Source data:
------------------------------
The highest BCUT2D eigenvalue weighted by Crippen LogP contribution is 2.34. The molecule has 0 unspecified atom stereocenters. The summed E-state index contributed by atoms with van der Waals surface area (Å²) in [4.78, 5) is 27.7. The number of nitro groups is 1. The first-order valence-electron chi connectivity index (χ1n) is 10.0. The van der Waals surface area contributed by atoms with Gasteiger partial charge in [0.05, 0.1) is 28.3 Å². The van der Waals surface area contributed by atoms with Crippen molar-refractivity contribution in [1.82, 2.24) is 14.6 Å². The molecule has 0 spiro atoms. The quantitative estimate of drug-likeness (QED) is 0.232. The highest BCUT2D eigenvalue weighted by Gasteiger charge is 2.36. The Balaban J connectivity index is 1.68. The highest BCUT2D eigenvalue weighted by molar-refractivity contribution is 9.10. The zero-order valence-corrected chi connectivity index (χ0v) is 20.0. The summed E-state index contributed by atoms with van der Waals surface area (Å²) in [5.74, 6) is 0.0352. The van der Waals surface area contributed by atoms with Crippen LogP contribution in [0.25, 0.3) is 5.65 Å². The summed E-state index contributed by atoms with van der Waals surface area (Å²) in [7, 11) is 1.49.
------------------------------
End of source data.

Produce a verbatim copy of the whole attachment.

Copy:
The highest BCUT2D eigenvalue weighted by Crippen LogP contribution is 2.34. The molecule has 0 unspecified atom stereocenters. The summed E-state index contributed by atoms with van der Waals surface area (Å²) in [4.78, 5) is 27.7. The number of nitro groups is 1. The first-order valence-electron chi connectivity index (χ1n) is 10.0. The van der Waals surface area contributed by atoms with Gasteiger partial charge in [0.05, 0.1) is 28.3 Å². The van der Waals surface area contributed by atoms with Crippen molar-refractivity contribution in [1.82, 2.24) is 14.6 Å². The molecule has 0 spiro atoms. The quantitative estimate of drug-likeness (QED) is 0.232. The highest BCUT2D eigenvalue weighted by Gasteiger charge is 2.36. The Balaban J connectivity index is 1.68. The highest BCUT2D eigenvalue weighted by molar-refractivity contribution is 9.10. The zero-order valence-corrected chi connectivity index (χ0v) is 20.0. The summed E-state index contributed by atoms with van der Waals surface area (Å²) in [5.74, 6) is 0.0352. The van der Waals surface area contributed by atoms with Crippen LogP contribution in [0.25, 0.3) is 5.65 Å². The summed E-state index contributed by atoms with van der Waals surface area (Å²) in [7, 11) is 1.49.